“It’s been getting a little better, but I think that there’s blood up there that has clogged up his sinuses and has made it hard for him to breathe, but he’s certainly playing through it, and that’s what we’re talking about [with guys playing through pain].
“We know what Kampfer brings to our team,” Julien added. “We haven’t got a lot of guys that are offensive minded and mobile defensemen like he is, and when you make a decision [on who to play], you make it based on that as well.”
Tuukka Rask is expected to start. Here are some other notes from the morning skate:
– The lines all looked the same for the Bruins on Thursday morning. They are as follows:
Ryder – Savard – Horton
Marchand – Bergeron – Recchi
Lucic – Krejci – Seguin
Wheeler – Campbell – Thornton
– This will be Blake Wheeler‘s third straight game on the “energy line.” While many would have expected the 24-year-old to be a top-9 forward, Julien said the emergence of Brad Marchand has allowed them to use Wheeler with Gregory Campbell and Shawn Thornton.
“I think the fact that we put Marchand with [Patrice] Bergeron and that line was going well, we thought that Wheels is probably really similar to [Marchand] as far as his relentless forecheck and his good skating. I thought he’d be a good fit for that line and we’ve always liked that line since the beginning of the year and somehow without moving Marchand [back] we’re trying to keep it a lot of the same.”
Wheeler has 10 goals and 11 assists for 21 points this season. He picked up an assist on Campbell’s second-period goal on Monday.
– Julien is hoping to not see anything resembling a repeat of the B’s last meeting with the Sabres. The Bruins blew three different leads on Jan. 1 before losing, 7-6, in a shootout. Julien said the game was a shootout in more ways than one given the back-and-forth nature of the game, calling the contest “uncharacteristic of the way these two teams play each other.”
Luckily for the Bruins, Drew Stafford, who had a hat trick and scored in the shootout, will not play for Sabres tonight due to a groin injury.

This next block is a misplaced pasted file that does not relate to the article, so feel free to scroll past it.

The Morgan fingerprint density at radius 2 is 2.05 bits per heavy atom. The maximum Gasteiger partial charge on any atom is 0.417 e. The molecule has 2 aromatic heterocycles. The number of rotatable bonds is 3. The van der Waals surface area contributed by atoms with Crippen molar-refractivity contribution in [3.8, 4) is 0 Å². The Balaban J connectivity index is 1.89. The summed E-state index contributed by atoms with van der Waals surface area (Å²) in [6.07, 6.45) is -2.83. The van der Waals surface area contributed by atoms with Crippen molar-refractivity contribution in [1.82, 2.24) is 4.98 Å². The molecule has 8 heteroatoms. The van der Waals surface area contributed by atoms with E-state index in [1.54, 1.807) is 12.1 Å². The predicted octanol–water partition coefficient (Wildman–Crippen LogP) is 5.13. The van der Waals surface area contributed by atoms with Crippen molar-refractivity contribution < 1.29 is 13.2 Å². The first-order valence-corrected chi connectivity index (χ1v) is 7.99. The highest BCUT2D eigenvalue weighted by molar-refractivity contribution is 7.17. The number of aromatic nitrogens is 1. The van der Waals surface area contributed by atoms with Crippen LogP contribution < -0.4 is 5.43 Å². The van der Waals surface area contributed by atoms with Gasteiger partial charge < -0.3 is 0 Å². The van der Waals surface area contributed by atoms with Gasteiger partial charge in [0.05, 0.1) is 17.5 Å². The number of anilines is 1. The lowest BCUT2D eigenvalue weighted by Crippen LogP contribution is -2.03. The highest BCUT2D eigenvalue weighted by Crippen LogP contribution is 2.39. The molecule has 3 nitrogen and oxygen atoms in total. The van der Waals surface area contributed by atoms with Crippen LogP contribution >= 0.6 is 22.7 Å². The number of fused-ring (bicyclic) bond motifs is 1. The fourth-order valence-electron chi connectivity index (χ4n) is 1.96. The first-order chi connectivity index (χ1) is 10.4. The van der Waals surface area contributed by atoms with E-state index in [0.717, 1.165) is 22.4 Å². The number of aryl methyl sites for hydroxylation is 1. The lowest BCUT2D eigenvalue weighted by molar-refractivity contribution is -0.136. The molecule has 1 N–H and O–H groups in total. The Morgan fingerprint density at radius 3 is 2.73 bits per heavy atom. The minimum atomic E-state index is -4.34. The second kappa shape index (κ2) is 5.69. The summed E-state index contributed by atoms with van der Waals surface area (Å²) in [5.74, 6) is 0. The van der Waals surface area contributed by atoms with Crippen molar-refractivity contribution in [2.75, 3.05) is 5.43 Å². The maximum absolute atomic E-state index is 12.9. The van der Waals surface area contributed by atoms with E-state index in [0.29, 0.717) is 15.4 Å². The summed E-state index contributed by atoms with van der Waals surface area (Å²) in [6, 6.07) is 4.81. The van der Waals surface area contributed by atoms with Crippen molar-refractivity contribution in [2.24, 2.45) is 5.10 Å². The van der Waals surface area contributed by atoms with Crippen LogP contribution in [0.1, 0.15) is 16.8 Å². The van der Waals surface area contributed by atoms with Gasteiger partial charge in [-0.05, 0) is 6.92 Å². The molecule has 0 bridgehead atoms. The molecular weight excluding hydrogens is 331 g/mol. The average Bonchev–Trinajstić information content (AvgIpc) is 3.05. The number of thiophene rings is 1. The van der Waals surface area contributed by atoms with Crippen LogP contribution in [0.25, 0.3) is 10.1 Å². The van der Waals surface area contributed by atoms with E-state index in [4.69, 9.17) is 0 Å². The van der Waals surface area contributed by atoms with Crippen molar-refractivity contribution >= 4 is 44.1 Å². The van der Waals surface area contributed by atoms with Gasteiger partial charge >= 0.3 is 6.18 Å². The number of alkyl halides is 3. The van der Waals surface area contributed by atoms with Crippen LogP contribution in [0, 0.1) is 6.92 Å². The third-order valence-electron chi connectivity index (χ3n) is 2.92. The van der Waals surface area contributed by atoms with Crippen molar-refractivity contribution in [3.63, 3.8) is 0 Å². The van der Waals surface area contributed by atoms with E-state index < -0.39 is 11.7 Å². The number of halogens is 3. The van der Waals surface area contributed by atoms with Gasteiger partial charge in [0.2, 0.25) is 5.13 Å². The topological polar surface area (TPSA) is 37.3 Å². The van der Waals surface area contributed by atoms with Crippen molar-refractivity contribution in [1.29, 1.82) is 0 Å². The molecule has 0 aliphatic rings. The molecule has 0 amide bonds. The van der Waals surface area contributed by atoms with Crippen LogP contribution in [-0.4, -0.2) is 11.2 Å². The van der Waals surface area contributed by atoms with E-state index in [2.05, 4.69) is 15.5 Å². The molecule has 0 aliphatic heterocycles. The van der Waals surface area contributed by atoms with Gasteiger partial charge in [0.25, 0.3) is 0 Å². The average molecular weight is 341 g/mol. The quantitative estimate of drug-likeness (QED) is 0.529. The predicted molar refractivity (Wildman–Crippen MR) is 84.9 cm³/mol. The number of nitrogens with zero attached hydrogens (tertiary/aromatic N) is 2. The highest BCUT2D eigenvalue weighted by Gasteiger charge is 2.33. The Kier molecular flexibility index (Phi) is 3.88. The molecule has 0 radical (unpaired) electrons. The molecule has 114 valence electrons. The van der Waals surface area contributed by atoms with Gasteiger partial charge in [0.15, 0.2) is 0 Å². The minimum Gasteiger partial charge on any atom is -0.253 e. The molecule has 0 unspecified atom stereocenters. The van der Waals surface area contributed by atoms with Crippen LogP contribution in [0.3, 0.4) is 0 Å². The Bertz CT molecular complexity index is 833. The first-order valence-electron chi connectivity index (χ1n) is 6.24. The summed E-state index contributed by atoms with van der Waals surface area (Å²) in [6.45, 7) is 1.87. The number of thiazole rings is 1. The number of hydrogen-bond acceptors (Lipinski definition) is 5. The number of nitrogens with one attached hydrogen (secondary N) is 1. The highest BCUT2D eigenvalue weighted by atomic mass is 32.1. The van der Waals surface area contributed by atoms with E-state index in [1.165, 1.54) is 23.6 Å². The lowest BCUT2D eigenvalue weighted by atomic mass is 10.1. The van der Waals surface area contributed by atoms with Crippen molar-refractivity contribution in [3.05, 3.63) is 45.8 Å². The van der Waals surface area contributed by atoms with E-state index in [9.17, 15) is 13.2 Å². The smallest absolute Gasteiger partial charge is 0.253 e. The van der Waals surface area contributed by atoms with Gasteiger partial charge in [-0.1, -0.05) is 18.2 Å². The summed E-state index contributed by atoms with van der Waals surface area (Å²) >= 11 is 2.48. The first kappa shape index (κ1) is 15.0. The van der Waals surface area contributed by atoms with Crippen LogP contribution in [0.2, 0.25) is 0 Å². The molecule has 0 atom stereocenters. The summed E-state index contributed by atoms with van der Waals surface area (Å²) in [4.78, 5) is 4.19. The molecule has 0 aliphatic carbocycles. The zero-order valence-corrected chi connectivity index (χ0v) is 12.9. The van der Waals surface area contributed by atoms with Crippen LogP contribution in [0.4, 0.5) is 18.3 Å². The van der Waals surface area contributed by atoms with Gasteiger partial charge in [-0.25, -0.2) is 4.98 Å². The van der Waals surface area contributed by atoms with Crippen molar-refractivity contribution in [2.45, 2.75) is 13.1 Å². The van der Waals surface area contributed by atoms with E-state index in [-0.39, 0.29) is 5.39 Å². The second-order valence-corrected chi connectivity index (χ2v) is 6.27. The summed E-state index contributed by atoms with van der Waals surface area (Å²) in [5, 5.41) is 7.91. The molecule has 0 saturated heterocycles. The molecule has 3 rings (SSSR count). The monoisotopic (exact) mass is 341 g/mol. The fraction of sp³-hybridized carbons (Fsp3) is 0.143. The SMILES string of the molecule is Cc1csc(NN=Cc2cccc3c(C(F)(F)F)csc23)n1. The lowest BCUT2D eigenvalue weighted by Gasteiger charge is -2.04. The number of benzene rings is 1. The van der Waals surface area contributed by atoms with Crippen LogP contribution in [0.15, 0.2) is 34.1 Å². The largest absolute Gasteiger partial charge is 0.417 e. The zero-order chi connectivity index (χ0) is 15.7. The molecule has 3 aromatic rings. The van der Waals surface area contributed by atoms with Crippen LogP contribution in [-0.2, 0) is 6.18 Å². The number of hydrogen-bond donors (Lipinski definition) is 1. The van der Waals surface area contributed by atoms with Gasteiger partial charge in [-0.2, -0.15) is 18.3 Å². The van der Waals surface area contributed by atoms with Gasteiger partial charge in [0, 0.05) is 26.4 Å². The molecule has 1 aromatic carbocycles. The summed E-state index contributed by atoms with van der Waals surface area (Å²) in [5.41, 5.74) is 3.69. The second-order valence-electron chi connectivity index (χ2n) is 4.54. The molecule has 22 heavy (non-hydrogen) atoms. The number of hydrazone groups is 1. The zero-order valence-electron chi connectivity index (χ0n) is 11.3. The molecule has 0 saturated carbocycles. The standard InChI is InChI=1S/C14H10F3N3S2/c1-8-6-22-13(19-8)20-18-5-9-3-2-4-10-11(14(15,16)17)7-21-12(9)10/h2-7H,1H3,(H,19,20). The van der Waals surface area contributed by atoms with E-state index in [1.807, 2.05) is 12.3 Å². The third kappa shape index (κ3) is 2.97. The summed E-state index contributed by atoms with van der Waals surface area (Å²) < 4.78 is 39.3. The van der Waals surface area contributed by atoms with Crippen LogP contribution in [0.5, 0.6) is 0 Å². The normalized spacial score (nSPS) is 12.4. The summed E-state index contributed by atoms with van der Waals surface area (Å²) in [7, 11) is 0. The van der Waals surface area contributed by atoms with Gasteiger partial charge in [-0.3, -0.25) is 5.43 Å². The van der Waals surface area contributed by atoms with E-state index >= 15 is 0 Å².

On the season, the Bruins have gone 2-1-1 against the Sabres.
– Tyler Seguin, who has spent the last couple of games on a line with David Krejci and Milan Lucic, doesn’t have a point over his last four games. Seguin and Krejci seem a natural fit for one another given their speed, and Julien said that he likes the rookie on the wing with Krejci in the middle.
Seguin is obviously in a more comfortable place than he was at the beginning of the year, and he’s had flashes of brilliance that he’s tried to sustain. Julien said Thursday that the second half of the season will be another challenge that the second overall pick will encounter.
“I think we still know there’s room for him to continue to improve. And you know, as we get closer to the end of the year, games get tougher and tougher and he’s got to learn to be able to battle in those circumstances and that’s what we expect from him,” Julien said. “His skill level is what it is, it’s great and it’s going to keep showing more and more as he progresses with experience.
“The one thing he hasn’t faced yet is that second half of the year where games mean so much to teams and that grinding part of it means more and more and he’s got to be able to battle through that.”
Seguin is 15th among rookies with 16 points this season.
Bruins coach Claude Julien described defenseman Andrew Ference as “good and cleared to go,” meaning the blueliner will make his return to the lineup when the B’s host the Sabres on Thursday night. Ference has missed the team’s last three games with an upper-body injury. Adam McQuaid, who missed last Monday’s game against the Penguins, is out, with Julien adding that he still is less than 100 percent.
“It’s not a tough decision [to sit McQuaid] because in his case, he’s been playing banged up for the last couple of weeks,” Julien said. “I think the medical staff said it would probably be beneficial for him to take a bit of a break. I think he could certainly play through it if he had to.”
Tuukka Rask was the first goaltender off the ice in the morning skate, an indication that he will start in goal. In Rask’s last start against the Sabres, he allowed three goals in the first period an was replaced by Tim Thomas at the start of the second. The Bruins went on to lose the game, 7-6, in a shootout.